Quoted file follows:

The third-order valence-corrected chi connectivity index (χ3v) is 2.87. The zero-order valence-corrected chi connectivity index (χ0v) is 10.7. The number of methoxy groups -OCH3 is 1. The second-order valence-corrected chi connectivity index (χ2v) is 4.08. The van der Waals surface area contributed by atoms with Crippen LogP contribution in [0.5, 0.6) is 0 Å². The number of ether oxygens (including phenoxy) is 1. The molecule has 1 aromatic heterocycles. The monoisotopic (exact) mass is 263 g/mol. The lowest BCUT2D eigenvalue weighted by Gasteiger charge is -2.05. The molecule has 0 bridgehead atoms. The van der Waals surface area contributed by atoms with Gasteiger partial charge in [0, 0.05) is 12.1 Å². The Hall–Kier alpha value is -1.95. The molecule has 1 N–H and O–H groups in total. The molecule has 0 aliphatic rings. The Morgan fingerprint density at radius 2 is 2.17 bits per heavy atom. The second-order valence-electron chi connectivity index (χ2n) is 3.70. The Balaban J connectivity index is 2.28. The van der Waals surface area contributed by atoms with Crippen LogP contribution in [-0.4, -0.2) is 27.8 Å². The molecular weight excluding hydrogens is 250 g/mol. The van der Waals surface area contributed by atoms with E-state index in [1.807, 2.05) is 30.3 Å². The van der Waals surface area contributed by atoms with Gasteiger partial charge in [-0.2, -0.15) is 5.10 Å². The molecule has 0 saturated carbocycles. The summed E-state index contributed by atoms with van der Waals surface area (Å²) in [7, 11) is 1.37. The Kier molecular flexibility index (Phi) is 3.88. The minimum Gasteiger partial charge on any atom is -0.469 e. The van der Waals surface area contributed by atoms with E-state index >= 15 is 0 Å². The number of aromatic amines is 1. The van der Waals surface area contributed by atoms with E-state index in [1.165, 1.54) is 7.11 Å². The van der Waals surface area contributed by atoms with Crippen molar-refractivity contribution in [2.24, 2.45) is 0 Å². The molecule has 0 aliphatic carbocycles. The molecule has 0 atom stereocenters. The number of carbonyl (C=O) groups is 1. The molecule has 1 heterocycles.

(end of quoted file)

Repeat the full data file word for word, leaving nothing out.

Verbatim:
The third-order valence-corrected chi connectivity index (χ3v) is 2.87. The zero-order valence-corrected chi connectivity index (χ0v) is 10.7. The number of methoxy groups -OCH3 is 1. The second-order valence-corrected chi connectivity index (χ2v) is 4.08. The van der Waals surface area contributed by atoms with Crippen LogP contribution in [0.5, 0.6) is 0 Å². The number of ether oxygens (including phenoxy) is 1. The molecule has 1 aromatic heterocycles. The monoisotopic (exact) mass is 263 g/mol. The lowest BCUT2D eigenvalue weighted by Gasteiger charge is -2.05. The molecule has 0 bridgehead atoms. The van der Waals surface area contributed by atoms with Gasteiger partial charge in [0, 0.05) is 12.1 Å². The Hall–Kier alpha value is -1.95. The molecule has 1 N–H and O–H groups in total. The molecule has 0 aliphatic rings. The Morgan fingerprint density at radius 2 is 2.17 bits per heavy atom. The second-order valence-electron chi connectivity index (χ2n) is 3.70. The Balaban J connectivity index is 2.28. The van der Waals surface area contributed by atoms with Crippen LogP contribution in [-0.4, -0.2) is 27.8 Å². The molecular weight excluding hydrogens is 250 g/mol. The van der Waals surface area contributed by atoms with E-state index in [1.807, 2.05) is 30.3 Å². The van der Waals surface area contributed by atoms with Gasteiger partial charge in [-0.2, -0.15) is 5.10 Å². The molecule has 0 saturated carbocycles. The summed E-state index contributed by atoms with van der Waals surface area (Å²) in [7, 11) is 1.37. The Kier molecular flexibility index (Phi) is 3.88. The minimum Gasteiger partial charge on any atom is -0.469 e. The van der Waals surface area contributed by atoms with E-state index >= 15 is 0 Å². The number of aromatic amines is 1. The van der Waals surface area contributed by atoms with E-state index in [1.165, 1.54) is 7.11 Å². The van der Waals surface area contributed by atoms with Crippen molar-refractivity contribution in [2.24, 2.45) is 0 Å². The molecule has 0 aliphatic carbocycles. The molecule has 0 atom stereocenters. The number of carbonyl (C=O) groups is 1. The molecule has 1 heterocycles.